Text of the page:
A living trust is one of the good ways to leave property to your loved ones and save them from the hassle of the probate process. Probate is the process of a special court that distributes a deceased person’s property to their heirs. It can be a time-consuming and expensive process. There are several ways on how to avoid probate such as holding joint tenancy with your partner, pay-on-death (POD) bank accounts, life insurance policies, giving away assets before death and naming the beneficiaries on retirement accounts. But these are all limited to certain types of properties. A living trust does not have such limitations. Living trusts will allow you to give all of the property in your estate to a trust, and would also enable you to avoid probate.
But living trusts is not for everyone. Setting one up depends on the age, marital status and size of a person’s estate. With all the benefits of creating a living trust, there are some disadvantages.
Living trusts take a long time to establish and requires maintenance. It is not easy to change, unlike a last will and testament. A lawyer could help you set up the trust, but may cost you more than $1,000. Even if there is a living trust, you still need to make a will as a back-up.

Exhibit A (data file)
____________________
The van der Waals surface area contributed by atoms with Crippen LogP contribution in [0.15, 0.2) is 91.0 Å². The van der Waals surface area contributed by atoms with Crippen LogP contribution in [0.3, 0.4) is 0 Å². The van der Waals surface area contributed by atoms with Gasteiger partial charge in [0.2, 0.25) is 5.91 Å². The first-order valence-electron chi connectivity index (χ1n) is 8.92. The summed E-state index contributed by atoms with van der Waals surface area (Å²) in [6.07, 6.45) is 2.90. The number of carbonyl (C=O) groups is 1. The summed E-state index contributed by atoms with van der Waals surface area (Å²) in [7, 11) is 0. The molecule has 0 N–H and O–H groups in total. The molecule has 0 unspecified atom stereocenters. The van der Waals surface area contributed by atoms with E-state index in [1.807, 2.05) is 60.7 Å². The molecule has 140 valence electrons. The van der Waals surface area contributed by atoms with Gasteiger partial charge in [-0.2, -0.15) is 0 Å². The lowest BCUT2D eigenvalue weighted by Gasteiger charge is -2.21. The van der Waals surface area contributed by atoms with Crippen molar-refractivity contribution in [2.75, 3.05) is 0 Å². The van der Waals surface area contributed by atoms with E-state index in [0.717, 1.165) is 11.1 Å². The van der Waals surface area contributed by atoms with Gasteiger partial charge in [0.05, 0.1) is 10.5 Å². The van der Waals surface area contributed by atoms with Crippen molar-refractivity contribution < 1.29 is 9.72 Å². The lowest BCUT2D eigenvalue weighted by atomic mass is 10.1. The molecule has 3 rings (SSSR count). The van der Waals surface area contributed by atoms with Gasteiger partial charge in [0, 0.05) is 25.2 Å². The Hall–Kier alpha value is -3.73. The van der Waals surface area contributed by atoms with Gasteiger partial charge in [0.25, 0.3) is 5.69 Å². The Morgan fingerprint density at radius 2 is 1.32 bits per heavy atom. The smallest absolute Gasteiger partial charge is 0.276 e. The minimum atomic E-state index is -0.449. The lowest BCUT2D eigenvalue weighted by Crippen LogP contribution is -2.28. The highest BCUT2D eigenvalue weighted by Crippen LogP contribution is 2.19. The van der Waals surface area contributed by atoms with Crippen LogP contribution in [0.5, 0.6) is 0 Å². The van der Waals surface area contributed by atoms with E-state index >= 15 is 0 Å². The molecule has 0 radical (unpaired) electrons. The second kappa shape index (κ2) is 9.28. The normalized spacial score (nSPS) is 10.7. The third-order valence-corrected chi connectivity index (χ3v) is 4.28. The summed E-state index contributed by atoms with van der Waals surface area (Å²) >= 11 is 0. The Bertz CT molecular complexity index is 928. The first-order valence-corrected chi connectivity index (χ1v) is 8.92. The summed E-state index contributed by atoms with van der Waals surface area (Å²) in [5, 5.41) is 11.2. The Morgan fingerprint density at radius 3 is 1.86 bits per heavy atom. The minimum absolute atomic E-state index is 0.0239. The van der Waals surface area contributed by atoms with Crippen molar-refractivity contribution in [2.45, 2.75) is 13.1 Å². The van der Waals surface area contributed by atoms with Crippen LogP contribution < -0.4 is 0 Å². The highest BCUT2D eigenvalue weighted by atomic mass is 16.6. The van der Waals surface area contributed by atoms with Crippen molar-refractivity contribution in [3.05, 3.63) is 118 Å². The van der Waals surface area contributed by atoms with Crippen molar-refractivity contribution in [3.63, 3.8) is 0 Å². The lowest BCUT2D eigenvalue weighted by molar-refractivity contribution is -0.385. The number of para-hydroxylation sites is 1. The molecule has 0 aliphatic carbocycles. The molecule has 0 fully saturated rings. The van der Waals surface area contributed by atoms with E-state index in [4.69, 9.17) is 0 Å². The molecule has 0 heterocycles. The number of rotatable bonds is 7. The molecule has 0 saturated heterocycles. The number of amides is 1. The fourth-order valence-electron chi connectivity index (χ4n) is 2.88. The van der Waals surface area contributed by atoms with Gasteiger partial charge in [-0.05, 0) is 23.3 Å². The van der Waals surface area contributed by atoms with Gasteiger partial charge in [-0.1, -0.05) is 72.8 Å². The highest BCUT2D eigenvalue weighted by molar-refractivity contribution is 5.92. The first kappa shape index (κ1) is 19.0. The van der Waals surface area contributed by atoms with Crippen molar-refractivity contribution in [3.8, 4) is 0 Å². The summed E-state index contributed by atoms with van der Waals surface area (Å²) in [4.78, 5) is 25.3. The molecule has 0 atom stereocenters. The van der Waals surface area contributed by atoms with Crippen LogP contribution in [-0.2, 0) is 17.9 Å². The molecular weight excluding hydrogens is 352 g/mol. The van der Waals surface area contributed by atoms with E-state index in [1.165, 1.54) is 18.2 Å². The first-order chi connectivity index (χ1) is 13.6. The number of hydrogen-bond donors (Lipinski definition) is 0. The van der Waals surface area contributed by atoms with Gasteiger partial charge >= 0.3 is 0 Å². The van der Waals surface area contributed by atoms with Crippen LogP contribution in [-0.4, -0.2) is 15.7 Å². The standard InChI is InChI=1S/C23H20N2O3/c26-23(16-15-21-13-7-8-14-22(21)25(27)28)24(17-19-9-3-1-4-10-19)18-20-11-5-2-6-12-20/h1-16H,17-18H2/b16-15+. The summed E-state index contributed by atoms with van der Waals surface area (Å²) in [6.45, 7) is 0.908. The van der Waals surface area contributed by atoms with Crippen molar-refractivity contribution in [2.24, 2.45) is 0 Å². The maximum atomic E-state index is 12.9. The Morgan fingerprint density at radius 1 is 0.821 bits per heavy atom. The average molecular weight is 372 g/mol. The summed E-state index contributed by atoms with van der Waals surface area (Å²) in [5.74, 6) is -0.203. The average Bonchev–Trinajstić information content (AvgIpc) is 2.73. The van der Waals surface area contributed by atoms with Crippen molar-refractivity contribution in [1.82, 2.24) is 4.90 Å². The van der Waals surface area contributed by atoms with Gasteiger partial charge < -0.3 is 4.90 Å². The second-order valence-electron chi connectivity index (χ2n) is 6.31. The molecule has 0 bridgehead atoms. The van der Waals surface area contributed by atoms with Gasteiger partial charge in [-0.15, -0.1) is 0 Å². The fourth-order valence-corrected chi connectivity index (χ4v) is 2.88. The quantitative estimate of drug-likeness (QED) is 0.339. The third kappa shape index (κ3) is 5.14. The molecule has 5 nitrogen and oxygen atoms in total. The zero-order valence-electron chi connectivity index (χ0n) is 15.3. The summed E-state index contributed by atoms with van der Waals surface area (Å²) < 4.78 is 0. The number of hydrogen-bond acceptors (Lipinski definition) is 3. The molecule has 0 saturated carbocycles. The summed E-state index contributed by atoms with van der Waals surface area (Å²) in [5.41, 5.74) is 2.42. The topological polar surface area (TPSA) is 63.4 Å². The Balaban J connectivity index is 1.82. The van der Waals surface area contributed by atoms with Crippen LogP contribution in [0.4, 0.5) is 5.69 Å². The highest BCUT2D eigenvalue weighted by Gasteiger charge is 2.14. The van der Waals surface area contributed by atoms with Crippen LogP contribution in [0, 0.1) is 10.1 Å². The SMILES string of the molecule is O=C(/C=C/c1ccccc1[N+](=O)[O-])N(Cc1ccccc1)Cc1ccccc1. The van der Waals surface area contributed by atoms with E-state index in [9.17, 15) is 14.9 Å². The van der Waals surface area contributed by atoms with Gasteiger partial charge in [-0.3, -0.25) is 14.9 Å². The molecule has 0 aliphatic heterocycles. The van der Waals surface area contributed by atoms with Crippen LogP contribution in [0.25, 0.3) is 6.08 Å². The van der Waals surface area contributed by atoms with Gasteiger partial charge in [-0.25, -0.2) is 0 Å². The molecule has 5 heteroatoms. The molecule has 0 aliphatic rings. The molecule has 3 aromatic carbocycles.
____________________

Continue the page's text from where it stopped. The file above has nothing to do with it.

Depending on your situation, the living trust may be advisable or not. Look at the following factors that you need to consider in deciding if setting up a living trust is right for you:
The living trust needs constant maintenance and requires energy and money, that’s why it is not recommended for people who are under 55 years old and relatively healthy. A young healthy person probably does not have to worry about the costs of probate for years to come. Until then, creating a basic and simple will suffice. Since the techniques for avoiding probate is becoming all too common and accepted, then there might be more in the future that may no longer require you to set up a living trust.
Size of your estate
Those with larger estates will benefit more by setting up a living trust. The more you have, the more you stand to lose in probate. If you have a business, for example, you don’t want your business to go through probate. Even if you are young and healthy, a living trust may be the way to go in order to save your executor from having to report to the judge on your business for a significant length of time.
If married couples plan to leave properties to each other, then there is no need for a living trust especially if you jointly own the properties. Probate is not necessary for those types of assets. For those properties that are not owned jointly by the couple, the probate procedures are usually speedier for surviving spouses.